In terms of obstacles overcome, ummm lots…. Probably the biggest though, to be my usual way too confessional self, is self-injury. I spent almost 10 years cutting myself when I couldn’t handle life, but now it’s been almost 10 years since I’ve done it. Writing and learning to talk about what I was feeling is what helped me get through it, also reading really truthful beautiful books, so again, this is why I’m glad that Amy does what she does.

  11. Considering the fact that I’m still young, I haven’t had to face a lot. I have however had to deal with the fact that my aunt, one of my favorite relatives, committed suicide when I was about 7, not long after I stayed at her house for a week or so. She had been acting weird that trip but I just blew it off as nothing. I know her husband and her were going through a tough time (and maybe a divorce) but I still go back to that time and ask myself if there was anything I could have done differently to change the outcome. I mean, sure, my best friend or my mom or dad could have committed suicide or me for that matter but still, the fact that she committed suicide really hit home for me, and I don’t exactly know why. I am sure that other people will post better obstacles that they have had to overcome, such as being raped, suicidal, a narcotic or such and I accept that. When I was at the bookstore in November and I saw Beautiful, I immediatly picked it up because the cover drew me in. Once I read it I was amazed, this was the first book I had read with that intense of subject matter but I was rivated. I absoloutly loved it. I don’t want to have to face the issues that Cassie did, especially at such a young age and I definitly learned that I shouldn’t secome to what is in or cool at the moment. I especially loved (and may possibly always remember) the second to last chapter in which Cassie is sort of telling Sarah how much she misses her and such; Sarah’s hair, in which Cassie swallows I could almost taste. It was such a rivating novel.
    Sorry about my long ramble.

  12. Motherhood is an obstacle that I am proud to have overcome. Well, in all fairness, “overcoming” would be a more appropriate word, but since I did in fact have children when I the thought terrified me, I suppose that counts. 🙂
    Thanks for the wonderful intro to Amy Reed. I am stoked to check out her work:)

  13. This was a great interview!

    I can’t wait to read CLEAN.

    And an obstacle I’m proud to have overcome is learning to love myself. Maybe that’s cheesy but being a geeky unpopular girl in high school is hard.
    Thanks for the contest!

  14. An obstacle I’ve overcome is tremendous anxiety over any type of public speaking.

  15. I feel like I haven’t completely overcome it… but I’m glad that my issues with self esteem and body image are no longer as negative as they were a couple years ago 🙂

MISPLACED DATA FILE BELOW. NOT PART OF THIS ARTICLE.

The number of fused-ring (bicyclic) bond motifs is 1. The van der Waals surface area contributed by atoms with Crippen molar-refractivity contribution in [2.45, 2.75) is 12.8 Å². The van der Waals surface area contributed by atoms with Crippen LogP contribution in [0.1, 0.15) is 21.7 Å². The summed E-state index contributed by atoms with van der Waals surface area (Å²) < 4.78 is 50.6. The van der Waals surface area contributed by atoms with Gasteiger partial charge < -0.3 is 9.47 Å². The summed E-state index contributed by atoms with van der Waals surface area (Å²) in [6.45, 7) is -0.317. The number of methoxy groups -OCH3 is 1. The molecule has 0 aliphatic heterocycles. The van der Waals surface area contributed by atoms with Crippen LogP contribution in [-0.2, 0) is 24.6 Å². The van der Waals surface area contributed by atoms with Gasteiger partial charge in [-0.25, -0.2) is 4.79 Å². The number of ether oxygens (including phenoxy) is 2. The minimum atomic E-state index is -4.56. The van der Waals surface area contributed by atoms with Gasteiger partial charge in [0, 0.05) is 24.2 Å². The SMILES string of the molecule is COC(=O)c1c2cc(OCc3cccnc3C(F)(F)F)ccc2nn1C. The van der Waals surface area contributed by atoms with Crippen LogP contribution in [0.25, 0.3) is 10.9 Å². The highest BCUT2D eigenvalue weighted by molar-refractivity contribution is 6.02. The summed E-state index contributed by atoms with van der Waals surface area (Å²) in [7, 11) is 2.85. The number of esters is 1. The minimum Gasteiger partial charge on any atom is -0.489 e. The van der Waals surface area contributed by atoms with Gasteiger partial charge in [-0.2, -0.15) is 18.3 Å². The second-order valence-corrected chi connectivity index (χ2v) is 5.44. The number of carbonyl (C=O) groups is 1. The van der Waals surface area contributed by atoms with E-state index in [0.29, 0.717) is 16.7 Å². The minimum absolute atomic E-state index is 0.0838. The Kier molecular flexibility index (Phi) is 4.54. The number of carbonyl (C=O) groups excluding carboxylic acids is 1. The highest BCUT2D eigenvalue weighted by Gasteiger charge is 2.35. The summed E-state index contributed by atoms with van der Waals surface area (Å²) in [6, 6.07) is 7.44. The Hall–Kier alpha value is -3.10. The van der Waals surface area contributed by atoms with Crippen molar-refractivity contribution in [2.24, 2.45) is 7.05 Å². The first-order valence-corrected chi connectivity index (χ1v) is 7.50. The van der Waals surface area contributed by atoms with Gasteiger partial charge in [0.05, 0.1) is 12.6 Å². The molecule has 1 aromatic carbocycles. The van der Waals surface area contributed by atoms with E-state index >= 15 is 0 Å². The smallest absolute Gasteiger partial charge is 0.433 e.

16. Call me typical, but throughout elementary and middle school, my greatest fear was of my parents. As many parents are, they wanted me to excel at everything. Music, math, spelling, reading. I burned out even before entering middle school. I remember entering poetry contests, piano contests, spelling bees. It was a lot for a kid in elementary school. Finally, I had to tell my parents NO MORE. I hated piano, and I didn’t want to be forced to write poetry. Fortunately, I’m having a great time in high school now, and my parents are learning to respect my academic and social decisions.

    Ahaha, anyways, so that’s my little “obstacle.” I’d love to win a copy of Clean!

  17. this sounds great. After reading this interview I went and bought Beautiful last night and read the first few chapters. It’s like no YA book i’ve ever read before, so far very real and gritty. I’m really enjoying it. Obstacle? Ummm, I’ve not murdered either of my children so far (although there’s still time). I ermm…. *searches around for something worthy* nope, that’s about it I think.

  18. Well, moving was really hard for me. We moved a couple years ago from the city I grew up in, where all my friends and special places and memories lived. The city we moved to is smaller, much smaller, and all the kids had grwon up together and known each other their entire lives. It’s hard to be a new kid in a place like that, where friendships are already forged in the stone and there’s no left over space for a new commer. So I feel like that’s the biggest obstacle i’ve ever “overcome;” saying goodbye to old friends and finding new people to love and make memories with.

  19. I always get distracted so I can’t continue writing my book i’m trying to write

  20. I struggled with anorexia for about 2 years, I was hospitalized for about 5 months of that, going back home with even more ideas of how to continue this disease secretly. I didnt get better until I met my husband. He made all the pain, loneliness, and horrible image of myself just melt away. I will forever thank him for that because it is such a lonely disease.

  21. Wow! “Clean” sounds like an excellent read! Thanks for sharing Nova and Amy! =)
    Everyday I seek to overcome my fear to do something out of the box; the fear of doing something that puts me out in the open. It doesn’t matter if it’s a small choice or a big one– going out on that limb can be fearful, but also the most exhilarating moment of my day. 😉

  22. I have borderline personality disorder (as well as other problems), but BPD is untreatable by medication. They wanted to send me off to a long term care facility, instead I worked very hard with a local therapist and fought it. I still have episodes at times in which it comes back up, but for the most part I’m a lot better.

  23. I’ve overcome a constant stream of moves, family changes, etc in my childhood and am now comfortably settled in my own life and my own home. I shall move no more forever.